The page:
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Tales-Italy edited by Anne Calcagno
Keith and Sue's pick of the
month is "Travelers' Tales--Italy," with true short stories
of experiences in Italy. Edited by Anne Calcagno, this book
is a veritable treasure trove of reckonings and accountings;
yarns spun and tales told by visitors to a country rich in
art, religion, food, and culture. Some of the storytellers
are there for the first time, others just can't stay away.
All are in awe.
by Mary Lawson
Our friend Sarah's pick of
the month is "Crow Lake," a novel by Mary Lawson. This novel
so quietly assured, so emotionally pitch perfect, you know
from the opening page that this is the real thing -a literary
experience in which to lose yourself. The story, narrated
by 26-year old Kate Morrison, is set in Crow Lake, an isolated
rural community where time has stood still. The story begins
with Kate thinking back on those days that shaped her adult
life: when both parents were killed in a car accident. In
this beautifully written first novel, the descriptions of
the difficulties that the Morison's face are real, painful,
humorous, and agonizing, and the characters and the setting
are well defined and easily visualized. This is not a fast-paced
story, but it is hard to put down.
by Michael Cunningham
Sue's pick of the month is "The
Hours" by Michael Cunningham. In this novel, we are subjected
to the marriage of fiction and historical appreciation at
its finest. Cunningham brilliantly paints a picture of one
day in the lives of three different women in three different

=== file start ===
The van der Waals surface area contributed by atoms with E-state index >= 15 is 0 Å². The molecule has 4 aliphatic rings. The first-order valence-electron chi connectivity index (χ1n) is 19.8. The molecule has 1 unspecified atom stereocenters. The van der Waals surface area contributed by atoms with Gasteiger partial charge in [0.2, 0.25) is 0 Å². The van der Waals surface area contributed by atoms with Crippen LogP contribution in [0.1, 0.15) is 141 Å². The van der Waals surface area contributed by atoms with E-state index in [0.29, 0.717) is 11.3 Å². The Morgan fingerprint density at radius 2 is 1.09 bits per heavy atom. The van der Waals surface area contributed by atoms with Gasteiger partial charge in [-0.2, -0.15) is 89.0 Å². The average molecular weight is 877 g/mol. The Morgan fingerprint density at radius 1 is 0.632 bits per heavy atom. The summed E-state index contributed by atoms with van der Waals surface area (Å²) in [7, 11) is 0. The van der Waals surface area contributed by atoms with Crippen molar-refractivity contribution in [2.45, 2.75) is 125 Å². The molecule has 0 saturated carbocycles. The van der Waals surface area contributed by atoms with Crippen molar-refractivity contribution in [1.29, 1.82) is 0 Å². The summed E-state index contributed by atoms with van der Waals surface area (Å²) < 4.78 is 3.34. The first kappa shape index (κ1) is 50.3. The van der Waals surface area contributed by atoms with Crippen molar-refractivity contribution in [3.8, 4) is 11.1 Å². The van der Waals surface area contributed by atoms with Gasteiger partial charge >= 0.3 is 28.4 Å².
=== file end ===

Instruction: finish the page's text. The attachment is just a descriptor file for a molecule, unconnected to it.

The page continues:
era's. First is Virginia Woolf, famous and eccentric writer,
plagued by her past and a mind she can't control. Then there
is the present day Clarissa Vaughan, who creeps into the
visions created by Virginia's mental weakness and helps shape
the famous literary character, Clarissa Dalloway. Caught
up in the middle of this weaving tale is Laura Brown, a 1950's
housewife battling her own conflicts and reading Woolf's "Mrs.
Dalloway." Cunningham constructs this story so smoothly that
it's hard to put down and in a style that is comforting because
it blends together new and abstract ideas with familiar detail
and images of everyday objects.
Go to the Dogs Tonight by Alexandra Fuller
Sue's pick of the month
is "Let's Not Go to the Dogs Tonight," by Alexandra Fuller.
A classic is born in this tender, intensely moving, and even
delightful journey through a white African girl's childhood
during the Rhodesian civil war (1971-1979). With a unique
and subtle sensitivity to racial issues, Fuller describes
her parents' racism and the wartime relationships between
blacks and whites through a child's watchful eyes. The farm
is taken away for "land redistribution," and the family constantly
sets up house in hostile, desolate environments as they move
from Rhodesia to Zambia to Malawi and back to Zambia. This
work captures the tone of a very young person caught up in
her own small world as she witnesses a far larger historical
event. It's a real page-turner.
by Ian McEwan
Sue's pick of the month is "Atonement," by
Ian McEwan. It's an engaging story and so finely written
that the reading is both effortless and seductive. Set during
the seemingly idyllic summer of 1935 at the country estate
of the Tallis family, a single event moves Briony Tallis,
a precocious 13-year-old with an overactive imagination.
Briony takes steps that will alter the entire household's
lives forever. "Atonement" takes the reader from a manor
house in England to the retreat from Dunkirk in 1941; from
London's World War II military hospitals to a reunion of
the Tallis clan in 1999.